War is coming, but not just any type of war.
In this war, sleep is diminished, grades take a steady decline and countless Doritos are lost to hungry soldiers. Red-eyed and shaggy-bearded, these soldiers are fueled purely by Mountain Dew and the strive escape to a virtual paradise.
It is not a familiar type of war fought on a battlefield, it is a virtual race through camaraderie and entertainment.
It is a console war.
In what seems like a long, overdue wait, the next generation of video game consoles is on the horizon. Sony’s Playstation 4 is set to launch Nov. 15, with Microsoft’s Xbox One lined up a week later on Nov. 22.
News has been bouncing around the two consoles all summer in what resembles a type of presidential race, with each company trying to sell its product in the public eye and bash its opponent in the process. Microsoft has even redone its entire console policy based on negative publicity and outcry.
Each is making strides in the entertainment field, pushing further and further to synthesize video games as a cultural norm in all living rooms. No longer are teenage males the core audience, as each company is aiming its sights at all ages, genders and races. Advertisement has taken a broader scope, showing how anyone can have fun with a controller in hand.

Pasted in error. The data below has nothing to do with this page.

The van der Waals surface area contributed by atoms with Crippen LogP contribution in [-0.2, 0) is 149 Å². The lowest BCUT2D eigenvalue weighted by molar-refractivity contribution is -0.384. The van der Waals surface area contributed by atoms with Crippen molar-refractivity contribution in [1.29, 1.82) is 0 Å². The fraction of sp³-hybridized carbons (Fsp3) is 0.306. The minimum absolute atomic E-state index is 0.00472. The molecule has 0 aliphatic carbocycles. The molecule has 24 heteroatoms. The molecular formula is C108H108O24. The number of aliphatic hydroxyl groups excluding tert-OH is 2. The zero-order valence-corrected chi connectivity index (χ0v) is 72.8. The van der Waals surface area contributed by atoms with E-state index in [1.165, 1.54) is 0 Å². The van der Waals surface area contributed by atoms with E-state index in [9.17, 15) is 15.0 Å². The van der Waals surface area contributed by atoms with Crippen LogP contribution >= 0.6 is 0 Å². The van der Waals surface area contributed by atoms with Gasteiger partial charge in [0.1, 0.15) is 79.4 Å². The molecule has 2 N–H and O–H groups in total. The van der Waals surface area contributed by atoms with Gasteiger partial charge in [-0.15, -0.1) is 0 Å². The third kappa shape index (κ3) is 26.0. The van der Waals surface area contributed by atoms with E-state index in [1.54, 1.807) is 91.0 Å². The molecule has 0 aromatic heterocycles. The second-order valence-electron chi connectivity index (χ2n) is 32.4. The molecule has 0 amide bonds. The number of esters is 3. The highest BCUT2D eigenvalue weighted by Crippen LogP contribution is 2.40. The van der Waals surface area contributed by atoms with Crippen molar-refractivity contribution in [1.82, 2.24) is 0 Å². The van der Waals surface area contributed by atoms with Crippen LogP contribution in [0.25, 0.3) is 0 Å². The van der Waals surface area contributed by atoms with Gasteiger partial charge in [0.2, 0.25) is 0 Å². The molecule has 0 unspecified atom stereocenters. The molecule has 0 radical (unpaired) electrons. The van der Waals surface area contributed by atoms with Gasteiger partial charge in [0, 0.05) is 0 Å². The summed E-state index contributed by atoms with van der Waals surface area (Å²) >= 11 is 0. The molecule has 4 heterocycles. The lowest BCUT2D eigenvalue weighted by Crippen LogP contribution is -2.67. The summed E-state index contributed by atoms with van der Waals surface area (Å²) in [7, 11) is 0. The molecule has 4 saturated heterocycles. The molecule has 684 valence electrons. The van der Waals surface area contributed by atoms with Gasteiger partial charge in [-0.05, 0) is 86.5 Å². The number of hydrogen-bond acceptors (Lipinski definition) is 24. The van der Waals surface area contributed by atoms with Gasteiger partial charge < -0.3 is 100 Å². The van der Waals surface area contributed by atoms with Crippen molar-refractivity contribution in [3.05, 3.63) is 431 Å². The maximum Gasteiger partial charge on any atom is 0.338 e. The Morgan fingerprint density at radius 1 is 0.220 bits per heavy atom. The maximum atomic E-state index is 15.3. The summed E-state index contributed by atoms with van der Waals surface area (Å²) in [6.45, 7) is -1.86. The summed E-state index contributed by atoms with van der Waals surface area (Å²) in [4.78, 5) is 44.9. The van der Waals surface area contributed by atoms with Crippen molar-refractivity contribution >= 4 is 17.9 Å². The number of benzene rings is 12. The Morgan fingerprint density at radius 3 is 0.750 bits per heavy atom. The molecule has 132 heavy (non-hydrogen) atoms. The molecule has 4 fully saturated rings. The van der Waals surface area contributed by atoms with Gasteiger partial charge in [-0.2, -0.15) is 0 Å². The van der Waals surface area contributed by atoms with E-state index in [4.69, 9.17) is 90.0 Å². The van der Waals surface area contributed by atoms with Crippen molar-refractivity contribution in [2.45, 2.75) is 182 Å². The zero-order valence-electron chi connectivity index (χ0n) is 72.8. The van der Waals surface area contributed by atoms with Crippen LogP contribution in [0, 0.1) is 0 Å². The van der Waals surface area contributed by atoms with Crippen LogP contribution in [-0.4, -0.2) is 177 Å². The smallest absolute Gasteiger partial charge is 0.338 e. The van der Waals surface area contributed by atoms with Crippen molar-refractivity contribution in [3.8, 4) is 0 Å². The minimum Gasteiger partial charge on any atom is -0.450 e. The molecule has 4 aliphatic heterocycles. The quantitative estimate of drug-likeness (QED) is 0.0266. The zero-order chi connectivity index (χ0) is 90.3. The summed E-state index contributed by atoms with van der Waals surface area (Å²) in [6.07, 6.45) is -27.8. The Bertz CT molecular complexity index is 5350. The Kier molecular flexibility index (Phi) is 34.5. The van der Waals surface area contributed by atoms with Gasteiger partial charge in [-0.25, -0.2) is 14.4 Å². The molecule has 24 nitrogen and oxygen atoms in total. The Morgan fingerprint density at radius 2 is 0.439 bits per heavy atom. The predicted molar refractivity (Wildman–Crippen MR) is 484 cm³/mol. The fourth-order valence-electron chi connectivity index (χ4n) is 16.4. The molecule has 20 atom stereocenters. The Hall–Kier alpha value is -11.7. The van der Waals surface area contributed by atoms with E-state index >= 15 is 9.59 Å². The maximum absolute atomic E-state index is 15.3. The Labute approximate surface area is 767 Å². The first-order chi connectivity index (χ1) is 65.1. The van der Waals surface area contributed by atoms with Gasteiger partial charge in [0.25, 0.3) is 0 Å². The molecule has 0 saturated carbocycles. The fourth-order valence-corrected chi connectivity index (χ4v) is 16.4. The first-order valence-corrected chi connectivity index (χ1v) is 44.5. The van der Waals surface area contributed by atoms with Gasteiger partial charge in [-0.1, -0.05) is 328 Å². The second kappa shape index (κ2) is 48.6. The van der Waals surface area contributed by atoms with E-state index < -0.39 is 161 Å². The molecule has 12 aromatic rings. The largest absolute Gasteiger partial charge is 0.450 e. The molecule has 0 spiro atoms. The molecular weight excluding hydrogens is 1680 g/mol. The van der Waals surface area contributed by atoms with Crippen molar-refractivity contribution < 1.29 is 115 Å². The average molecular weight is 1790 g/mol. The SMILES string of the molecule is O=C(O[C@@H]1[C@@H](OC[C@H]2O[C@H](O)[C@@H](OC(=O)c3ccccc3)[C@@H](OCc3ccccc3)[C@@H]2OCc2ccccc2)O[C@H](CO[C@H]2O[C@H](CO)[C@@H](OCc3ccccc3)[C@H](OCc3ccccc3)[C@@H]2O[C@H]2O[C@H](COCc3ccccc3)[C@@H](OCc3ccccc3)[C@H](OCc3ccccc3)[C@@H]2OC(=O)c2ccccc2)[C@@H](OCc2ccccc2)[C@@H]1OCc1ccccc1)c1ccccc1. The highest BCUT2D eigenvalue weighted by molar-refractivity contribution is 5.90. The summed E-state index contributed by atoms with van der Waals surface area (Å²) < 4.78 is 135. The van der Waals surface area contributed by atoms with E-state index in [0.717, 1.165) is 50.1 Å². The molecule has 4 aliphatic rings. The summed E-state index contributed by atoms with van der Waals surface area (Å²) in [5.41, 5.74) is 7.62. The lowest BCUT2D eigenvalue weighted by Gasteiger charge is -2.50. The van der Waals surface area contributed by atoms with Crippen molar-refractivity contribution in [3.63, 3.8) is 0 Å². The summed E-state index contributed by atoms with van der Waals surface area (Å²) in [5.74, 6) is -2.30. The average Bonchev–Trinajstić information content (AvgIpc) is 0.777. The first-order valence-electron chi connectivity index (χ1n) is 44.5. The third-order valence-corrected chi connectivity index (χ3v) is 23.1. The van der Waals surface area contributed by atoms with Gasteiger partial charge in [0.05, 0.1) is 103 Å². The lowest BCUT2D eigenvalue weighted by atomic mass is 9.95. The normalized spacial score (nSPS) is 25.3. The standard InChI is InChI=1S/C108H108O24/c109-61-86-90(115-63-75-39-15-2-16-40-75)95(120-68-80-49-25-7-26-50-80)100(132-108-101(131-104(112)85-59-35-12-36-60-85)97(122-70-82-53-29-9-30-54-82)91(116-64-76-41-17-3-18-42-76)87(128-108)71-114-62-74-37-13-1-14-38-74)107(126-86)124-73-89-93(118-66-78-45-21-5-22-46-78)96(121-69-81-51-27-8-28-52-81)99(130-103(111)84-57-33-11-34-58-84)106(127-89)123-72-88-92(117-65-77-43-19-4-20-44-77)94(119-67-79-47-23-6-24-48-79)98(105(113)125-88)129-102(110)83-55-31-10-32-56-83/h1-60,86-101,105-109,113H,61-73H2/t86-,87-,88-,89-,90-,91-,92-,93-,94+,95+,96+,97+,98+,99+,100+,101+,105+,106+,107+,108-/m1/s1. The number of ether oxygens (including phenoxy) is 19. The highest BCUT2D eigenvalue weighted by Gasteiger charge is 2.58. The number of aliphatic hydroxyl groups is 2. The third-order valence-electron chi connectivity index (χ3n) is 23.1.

Technical specifications are painting each console as more than just a gaming device.
Kinect, love it or hate it, has done a great job at getting the whole family involved with the Xbox 360, and Microsoft plans to take this even further with establishing Kinect 2 as a requirement for all Xbox One consoles. Xbox One stands for “All in one. Input one,” because Microsoft plans to utilize the Xbox One as living room hub of entertainment. Users can attach cable boxes to the device to use it as a sort of DVR, it also plays Blu-ray DVDs and has the capability to browse the Internet all from one device, even with voice and motion control via Kinect 2.
Sony has done a good job of keeping it simple for the consumer and sticking to what it knows best: games. While Microsoft fumbles around with extra devices, online restrictions and subscriptions, Sony has kept its core audience at heart in producing a next generation device that is simple, yet more adapt to today’s online infrastructure.
Crunching the numbers, PS4 is stronger in both RAM memory and both its central processing and graphics processing units, with both systems packing a 500GB hard drive. Digital games will be a big part of this next generation, with physical discs slowly dissolving. The systems can download entire games, so driving to the rental store may be a thing of the past.
Price point is one of the most important concerns for consumers, and Sony has an edge over Microsoft with the PS4 launching at $399 while the Xbox One launches at $499. It seems Sony has the advantage in launch date, price and policy, but time will tell which company emerges victorious. Pre-orders for both consoles are at an all-time high, with many retailers already sold out of both devices.